The InfoSec Blog

Text vs HTML: what is more secure?

Posted by Anton Aylward

There are "good" mailing lists and "not so good" mailing lists from the point of view of security.

Try posting HTML mail to a "good" and one of two things will happen.

  1. If you have a mailer that includes the plain text then the list
    software will discard that, forward the plain text to the list
    with a message reading

    [Non-text portions of this message have been removed]

    I'm sure you've seen that message in posts on yahoogroups and similar.

  2. If you have a mailer that doesn't include the plain text
    then one of two things may happen:

    1. The plain text version is displayed, but being null the text that appears is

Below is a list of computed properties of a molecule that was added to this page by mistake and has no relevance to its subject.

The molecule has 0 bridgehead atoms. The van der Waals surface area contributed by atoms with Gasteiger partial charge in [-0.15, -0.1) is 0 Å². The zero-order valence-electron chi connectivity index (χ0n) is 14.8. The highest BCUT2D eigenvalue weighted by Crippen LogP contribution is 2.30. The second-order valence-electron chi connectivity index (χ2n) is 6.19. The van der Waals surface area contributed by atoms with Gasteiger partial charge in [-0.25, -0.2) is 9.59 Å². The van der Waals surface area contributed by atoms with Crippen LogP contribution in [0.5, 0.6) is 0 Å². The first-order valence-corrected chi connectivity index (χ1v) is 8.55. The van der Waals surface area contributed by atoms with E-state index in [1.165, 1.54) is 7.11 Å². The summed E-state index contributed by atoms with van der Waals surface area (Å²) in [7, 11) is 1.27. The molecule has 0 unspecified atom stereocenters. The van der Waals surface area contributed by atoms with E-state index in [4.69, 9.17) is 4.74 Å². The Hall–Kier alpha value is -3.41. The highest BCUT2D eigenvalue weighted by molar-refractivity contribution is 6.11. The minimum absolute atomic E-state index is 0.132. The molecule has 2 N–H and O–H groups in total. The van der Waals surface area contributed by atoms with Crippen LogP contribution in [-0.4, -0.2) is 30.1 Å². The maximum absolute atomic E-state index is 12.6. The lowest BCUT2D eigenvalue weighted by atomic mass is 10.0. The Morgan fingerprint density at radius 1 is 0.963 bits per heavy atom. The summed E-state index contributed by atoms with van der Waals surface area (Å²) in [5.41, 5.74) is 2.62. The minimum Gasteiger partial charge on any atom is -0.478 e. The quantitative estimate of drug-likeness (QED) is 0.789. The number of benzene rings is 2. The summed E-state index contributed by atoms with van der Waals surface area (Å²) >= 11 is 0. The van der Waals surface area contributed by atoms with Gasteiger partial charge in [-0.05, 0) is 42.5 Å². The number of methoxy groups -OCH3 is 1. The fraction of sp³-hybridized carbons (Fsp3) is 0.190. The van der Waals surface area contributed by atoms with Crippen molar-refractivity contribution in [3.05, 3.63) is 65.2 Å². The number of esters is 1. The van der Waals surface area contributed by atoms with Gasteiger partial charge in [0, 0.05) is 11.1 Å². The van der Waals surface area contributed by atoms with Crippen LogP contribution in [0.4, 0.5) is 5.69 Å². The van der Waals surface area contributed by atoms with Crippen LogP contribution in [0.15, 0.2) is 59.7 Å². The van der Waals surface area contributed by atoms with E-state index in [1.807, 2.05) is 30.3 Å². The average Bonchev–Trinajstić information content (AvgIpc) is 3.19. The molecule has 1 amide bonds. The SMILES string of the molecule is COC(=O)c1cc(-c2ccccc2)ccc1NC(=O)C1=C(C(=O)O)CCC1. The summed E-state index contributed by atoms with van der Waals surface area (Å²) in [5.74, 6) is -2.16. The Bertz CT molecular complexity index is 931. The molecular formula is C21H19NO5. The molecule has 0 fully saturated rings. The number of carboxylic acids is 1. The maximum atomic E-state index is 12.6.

empty, but you still get

      [Non-text portions of this message have been removed]

      I'm sure you've seen that too.

    2. The list software does its best to convert the html to plain text by stripping
      off the html tags. This works, but may
      produce some odd results. However you still get

      [Non-text portions of this message have been removed]

419 scammers using Dilbert.com

Posted by Anton Aylward

http://blogs.zdnet.com/security/?p=3809&tag=nl.e539

Oh, the ignominy!

On their way to search for clean IPs through which to send out yet another scam email, 419 con-artists (Mrs Sharon Goetz Massey) have recently started using Dilbert.com’s recommendation feature in an attempt to bypass anti-spam filters -- and it works. The use of Dilbert.com’s clean IP reputation comes a month after 419 scammers used the same tactic on NYTimes.com ‘email this’ feature.

One thing in InfoSec is certain: the bad guys will always in a way round whatever controls we put up an find ways to subvert legitimate tools an protocols.

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